CHAPTER 4: Dulcimers in the British Isles since 1800 > Dulcimers in the Midlands & the North

Leslie Evans - playing style

Mr. Evans contributed very personal arrangements to his pieces; he made much use of arabesques, rather like those of Ted Carr, only a little less vigorous, liberal use of secondary dominant chords, one-handed tremolos - most unusual - and, perhaps the most striking feature, lots of contrast, for instance of resonance (damped and undamped), dynamics (both terraced and gradual) and texture; as example one could quote his treatment of Hundred Pipers, accompanied by a simple drone and played rather quietly, followed by Scotland the Brave with bass and much fuller chords, and played more loudly, to be contrasted in turn with Handel's aria Silent worship, and the masterly rendering of the bells.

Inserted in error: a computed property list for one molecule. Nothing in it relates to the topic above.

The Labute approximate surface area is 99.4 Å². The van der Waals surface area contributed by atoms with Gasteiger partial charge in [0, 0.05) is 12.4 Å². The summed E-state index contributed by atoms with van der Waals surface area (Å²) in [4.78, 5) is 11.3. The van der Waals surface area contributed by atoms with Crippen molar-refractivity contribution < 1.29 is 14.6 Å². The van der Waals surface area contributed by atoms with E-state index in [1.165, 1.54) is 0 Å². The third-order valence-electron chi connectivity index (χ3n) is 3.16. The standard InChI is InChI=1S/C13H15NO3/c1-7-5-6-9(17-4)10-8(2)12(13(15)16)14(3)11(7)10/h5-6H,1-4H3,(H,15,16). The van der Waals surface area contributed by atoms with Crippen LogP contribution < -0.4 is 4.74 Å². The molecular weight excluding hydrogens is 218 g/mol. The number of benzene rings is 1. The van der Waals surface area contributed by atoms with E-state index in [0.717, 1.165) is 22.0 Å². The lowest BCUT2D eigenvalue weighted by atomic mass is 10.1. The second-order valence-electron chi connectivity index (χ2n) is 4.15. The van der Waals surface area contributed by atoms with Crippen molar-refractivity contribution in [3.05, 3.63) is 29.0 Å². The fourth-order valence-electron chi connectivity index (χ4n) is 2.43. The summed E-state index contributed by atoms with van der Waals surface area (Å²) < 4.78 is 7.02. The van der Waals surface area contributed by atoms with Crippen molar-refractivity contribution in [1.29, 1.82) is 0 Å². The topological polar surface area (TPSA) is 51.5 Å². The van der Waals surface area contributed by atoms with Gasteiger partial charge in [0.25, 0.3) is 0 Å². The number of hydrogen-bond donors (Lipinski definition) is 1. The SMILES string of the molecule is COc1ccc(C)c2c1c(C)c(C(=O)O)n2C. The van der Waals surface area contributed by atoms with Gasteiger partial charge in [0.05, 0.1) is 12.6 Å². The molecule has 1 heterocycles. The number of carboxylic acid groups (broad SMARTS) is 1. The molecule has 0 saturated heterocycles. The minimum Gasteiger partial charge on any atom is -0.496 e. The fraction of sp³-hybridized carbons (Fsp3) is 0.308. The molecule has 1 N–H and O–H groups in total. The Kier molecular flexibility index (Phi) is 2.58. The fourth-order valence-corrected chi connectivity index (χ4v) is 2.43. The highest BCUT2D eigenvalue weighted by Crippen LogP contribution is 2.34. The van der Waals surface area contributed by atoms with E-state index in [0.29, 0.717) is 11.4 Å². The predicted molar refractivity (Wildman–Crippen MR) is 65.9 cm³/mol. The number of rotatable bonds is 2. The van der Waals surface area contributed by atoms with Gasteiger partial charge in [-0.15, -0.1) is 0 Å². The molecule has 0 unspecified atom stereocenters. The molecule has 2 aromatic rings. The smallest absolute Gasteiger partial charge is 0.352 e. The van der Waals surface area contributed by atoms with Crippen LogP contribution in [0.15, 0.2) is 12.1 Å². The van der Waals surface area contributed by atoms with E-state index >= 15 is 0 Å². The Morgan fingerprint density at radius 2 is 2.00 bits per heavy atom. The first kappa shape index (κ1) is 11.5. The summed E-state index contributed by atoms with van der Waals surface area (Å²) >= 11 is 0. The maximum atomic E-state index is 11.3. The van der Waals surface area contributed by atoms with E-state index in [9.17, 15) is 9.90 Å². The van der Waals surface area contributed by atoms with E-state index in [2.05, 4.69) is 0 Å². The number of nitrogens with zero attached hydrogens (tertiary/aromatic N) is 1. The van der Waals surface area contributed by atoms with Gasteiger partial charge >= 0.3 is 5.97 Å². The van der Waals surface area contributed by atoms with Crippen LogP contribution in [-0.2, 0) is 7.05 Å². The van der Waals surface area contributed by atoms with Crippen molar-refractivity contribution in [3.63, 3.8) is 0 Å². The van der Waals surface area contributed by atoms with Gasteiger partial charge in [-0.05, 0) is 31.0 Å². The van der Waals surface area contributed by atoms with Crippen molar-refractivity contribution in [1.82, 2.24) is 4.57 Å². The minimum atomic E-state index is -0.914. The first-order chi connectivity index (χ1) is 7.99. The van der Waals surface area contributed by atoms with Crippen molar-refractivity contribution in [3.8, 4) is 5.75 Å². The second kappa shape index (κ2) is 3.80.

"Mr. Biddle used to bring his up, he was on one side of the table and I was on the other, we were like a dulcimer Rawicz and Landauer, sort of effort ... I said, "Now, Mr. Biddle, you start off with what you're going to do and don't trouble what I'm going to do, I'm going to improve (35) on what you're going to do by putting some harmony in ... then I'd start up and put little runs in, you see... "

"I like to put a piece on, say Silent Worship, or, say, a song of the day what everybody's got on their mind, you see, and then improve on it, to suit the dulcimer, and that goes down well, something that people want, they don't want quickness or anything like that, they want quality."